homelessness, bombasSocks are a simple comfort not everyone has access to

When the founders of Bombas, Dave Heath and Randy Goldberg, discovered this problem, they decided to be part of the solution. Using a One Purchased = One Donated business model, Bombas helps provide not only durable, high-quality socks, but also t-shirts and underwear (the top three most requested clothing items in shelters) to those in need nationwide. These meticulously designed donation products include added features intended to offer comfort, quality, and dignity to those experiencing homelessness.

Over the years, Bombas' mission has grown into an enormous movement, with more than 75 million items donated to date and a focus on providing support and visibility to the organizations and people that empower these donations. These are the incredible individuals who are doing the hard work to support those experiencing —or at risk of—homelessness in their communities every day.

Folks like Shirley Raines, creator of Beauty 2 The Streetz. Every Saturday, Raines and her team help those experiencing homelessness on Skid Row in Los Angeles “feel human” with free makeovers, haircuts, food, gift bags and (thanks to Bombas) fresh socks. 500 pairs, every week.

beauty 2 the streetz, skid row laRaines is out there helping people feel their beautiful best

Or Director of Step Forward David Pinson in Cincinnati, Ohio, who offers Bombas donations to those trying to recover from addiction. Launched in 2009, the Step Forward program encourages participation in community walking/running events in order to build confidence and discipline—two major keys to successful rehabilitation. For each marathon, runners are outfitted with special shirts, shoes—and yes, socks—to help make their goals more achievable.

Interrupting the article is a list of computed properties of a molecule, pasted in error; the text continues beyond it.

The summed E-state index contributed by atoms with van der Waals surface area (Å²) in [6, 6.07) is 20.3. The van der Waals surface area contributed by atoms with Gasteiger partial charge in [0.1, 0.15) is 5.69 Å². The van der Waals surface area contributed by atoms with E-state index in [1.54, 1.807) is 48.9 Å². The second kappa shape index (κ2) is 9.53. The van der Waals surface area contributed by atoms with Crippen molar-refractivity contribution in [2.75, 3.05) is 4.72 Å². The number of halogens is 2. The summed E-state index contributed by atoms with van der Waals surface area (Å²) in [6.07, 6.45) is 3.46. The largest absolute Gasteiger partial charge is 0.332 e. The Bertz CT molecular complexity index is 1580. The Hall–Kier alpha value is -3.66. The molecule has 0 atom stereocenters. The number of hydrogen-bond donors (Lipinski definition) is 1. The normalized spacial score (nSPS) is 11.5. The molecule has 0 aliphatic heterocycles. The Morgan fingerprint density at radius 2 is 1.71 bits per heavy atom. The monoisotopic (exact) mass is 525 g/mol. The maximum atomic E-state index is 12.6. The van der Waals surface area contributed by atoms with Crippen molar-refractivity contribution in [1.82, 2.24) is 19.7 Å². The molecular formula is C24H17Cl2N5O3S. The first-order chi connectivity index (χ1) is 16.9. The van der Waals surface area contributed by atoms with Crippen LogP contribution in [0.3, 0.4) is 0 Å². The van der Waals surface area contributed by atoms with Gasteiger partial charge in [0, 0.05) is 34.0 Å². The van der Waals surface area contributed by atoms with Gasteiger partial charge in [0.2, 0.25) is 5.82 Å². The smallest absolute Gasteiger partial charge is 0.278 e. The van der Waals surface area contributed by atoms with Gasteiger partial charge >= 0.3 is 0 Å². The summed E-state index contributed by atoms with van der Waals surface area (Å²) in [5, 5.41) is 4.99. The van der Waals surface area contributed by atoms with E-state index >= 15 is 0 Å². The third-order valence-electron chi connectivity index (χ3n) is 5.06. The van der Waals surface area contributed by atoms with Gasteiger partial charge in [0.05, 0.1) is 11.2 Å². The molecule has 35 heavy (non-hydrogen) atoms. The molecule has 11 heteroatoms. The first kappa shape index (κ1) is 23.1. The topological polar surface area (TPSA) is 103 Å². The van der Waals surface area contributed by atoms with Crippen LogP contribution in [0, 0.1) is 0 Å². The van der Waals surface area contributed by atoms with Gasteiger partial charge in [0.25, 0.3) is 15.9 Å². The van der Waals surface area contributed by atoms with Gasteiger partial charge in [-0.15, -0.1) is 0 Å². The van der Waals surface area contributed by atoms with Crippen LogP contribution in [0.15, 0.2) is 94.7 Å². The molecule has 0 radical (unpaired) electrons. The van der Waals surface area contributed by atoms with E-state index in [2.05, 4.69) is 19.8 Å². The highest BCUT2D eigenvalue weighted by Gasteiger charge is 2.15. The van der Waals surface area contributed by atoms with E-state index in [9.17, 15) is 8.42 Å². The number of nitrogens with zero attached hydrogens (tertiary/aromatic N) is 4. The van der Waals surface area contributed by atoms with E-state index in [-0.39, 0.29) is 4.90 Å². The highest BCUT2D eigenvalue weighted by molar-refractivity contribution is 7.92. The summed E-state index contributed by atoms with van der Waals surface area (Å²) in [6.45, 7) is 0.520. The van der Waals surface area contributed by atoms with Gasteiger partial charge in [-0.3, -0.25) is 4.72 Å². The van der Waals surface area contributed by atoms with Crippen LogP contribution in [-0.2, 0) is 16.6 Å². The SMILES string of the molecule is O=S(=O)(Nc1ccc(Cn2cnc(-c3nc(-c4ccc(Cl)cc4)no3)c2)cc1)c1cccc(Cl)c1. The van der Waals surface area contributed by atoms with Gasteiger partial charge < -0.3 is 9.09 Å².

step forward, helping homelessness, homeless non profitsRunning helps instill a sense of confidence and discipline—two key components of successful recovery

Help even reaches the Front Street Clinic of Juneau, Alaska, where Casey Ploof, APRN, and David Norris, RN give out free healthcare to those experiencing homelessness. Because it rains nearly 200 days a year there, it can be very common for people to get trench foot—a very serious condition that, when left untreated, can require amputation. Casey and Dave can help treat trench foot, but without fresh, clean socks, the condition returns. Luckily, their supply is abundant thanks to Bombas. As Casey shared, “people will walk across town and then walk from the valley just to come here to get more socks.”

step forward clinic, step forward alaska, homelessness alaskaWelcome to wild, beautiful and wet Alaska!

The Bombas Impact Report provides details on Bombas’s mission and is full of similar inspiring stories that show how the biggest acts of kindness can come from even the smallest packages. Since its inception in 2013, the company has built a network of over 3,500 Giving Partners in all 50 states, including shelters, nonprofits and community organizations dedicated to supporting our neighbors who are experiencing- or at risk- of homelessness.

Their success has proven that, yes, a simple pair of socks can be a helping hand, an important conversation starter and a link to humanity.

You can also be a part of the solution. Learn more and find the complete Bombas Impact Report by clicking here.

via UNSW

This article originally appeared on 07.10.21